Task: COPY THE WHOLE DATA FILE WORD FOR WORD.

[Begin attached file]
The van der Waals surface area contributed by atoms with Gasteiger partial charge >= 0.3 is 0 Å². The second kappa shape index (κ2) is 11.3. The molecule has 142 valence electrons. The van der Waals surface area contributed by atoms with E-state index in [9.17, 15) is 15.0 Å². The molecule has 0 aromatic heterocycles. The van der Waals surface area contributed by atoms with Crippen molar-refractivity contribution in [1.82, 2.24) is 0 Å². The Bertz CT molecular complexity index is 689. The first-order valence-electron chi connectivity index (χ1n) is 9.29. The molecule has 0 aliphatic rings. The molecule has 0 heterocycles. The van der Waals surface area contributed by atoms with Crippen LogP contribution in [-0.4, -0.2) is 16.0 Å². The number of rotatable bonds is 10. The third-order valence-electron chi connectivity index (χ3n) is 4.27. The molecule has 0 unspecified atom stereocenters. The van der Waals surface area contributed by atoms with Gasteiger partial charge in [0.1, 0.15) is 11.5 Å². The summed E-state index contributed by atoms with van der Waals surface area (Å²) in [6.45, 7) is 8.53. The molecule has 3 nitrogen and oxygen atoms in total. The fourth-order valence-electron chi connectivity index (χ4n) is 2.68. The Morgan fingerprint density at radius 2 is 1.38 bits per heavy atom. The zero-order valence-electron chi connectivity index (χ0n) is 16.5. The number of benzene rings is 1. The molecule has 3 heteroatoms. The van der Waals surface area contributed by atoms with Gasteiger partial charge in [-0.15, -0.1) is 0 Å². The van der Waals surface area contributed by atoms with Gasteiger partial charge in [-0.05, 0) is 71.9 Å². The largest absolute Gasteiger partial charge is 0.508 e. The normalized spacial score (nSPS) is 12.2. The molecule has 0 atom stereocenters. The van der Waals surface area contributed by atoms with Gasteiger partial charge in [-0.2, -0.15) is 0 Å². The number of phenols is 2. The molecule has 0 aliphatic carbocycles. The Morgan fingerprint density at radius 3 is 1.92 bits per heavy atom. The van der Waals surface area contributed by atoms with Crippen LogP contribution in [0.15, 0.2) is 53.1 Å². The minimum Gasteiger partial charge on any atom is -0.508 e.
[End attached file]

The van der Waals surface area contributed by atoms with Gasteiger partial charge >= 0.3 is 0 Å². The second kappa shape index (κ2) is 11.3. The molecule has 142 valence electrons. The van der Waals surface area contributed by atoms with E-state index in [9.17, 15) is 15.0 Å². The molecule has 0 aromatic heterocycles. The van der Waals surface area contributed by atoms with Crippen molar-refractivity contribution in [1.82, 2.24) is 0 Å². The Bertz CT molecular complexity index is 689. The first-order valence-electron chi connectivity index (χ1n) is 9.29. The molecule has 0 aliphatic rings. The molecule has 0 heterocycles. The van der Waals surface area contributed by atoms with Crippen LogP contribution in [-0.4, -0.2) is 16.0 Å². The number of rotatable bonds is 10. The third-order valence-electron chi connectivity index (χ3n) is 4.27. The molecule has 0 unspecified atom stereocenters. The van der Waals surface area contributed by atoms with Gasteiger partial charge in [0.1, 0.15) is 11.5 Å². The summed E-state index contributed by atoms with van der Waals surface area (Å²) in [6.45, 7) is 8.53. The molecule has 3 nitrogen and oxygen atoms in total. The fourth-order valence-electron chi connectivity index (χ4n) is 2.68. The Morgan fingerprint density at radius 2 is 1.38 bits per heavy atom. The zero-order valence-electron chi connectivity index (χ0n) is 16.5. The number of benzene rings is 1. The molecule has 3 heteroatoms. The van der Waals surface area contributed by atoms with Gasteiger partial charge in [-0.15, -0.1) is 0 Å². The van der Waals surface area contributed by atoms with Gasteiger partial charge in [-0.05, 0) is 71.9 Å². The largest absolute Gasteiger partial charge is 0.508 e. The normalized spacial score (nSPS) is 12.2. The molecule has 0 atom stereocenters. The van der Waals surface area contributed by atoms with Gasteiger partial charge in [-0.2, -0.15) is 0 Å². The number of phenols is 2. The molecule has 0 aliphatic carbocycles. The Morgan fingerprint density at radius 3 is 1.92 bits per heavy atom. The van der Waals surface area contributed by atoms with Crippen LogP contribution in [0.15, 0.2) is 53.1 Å². The minimum Gasteiger partial charge on any atom is -0.508 e.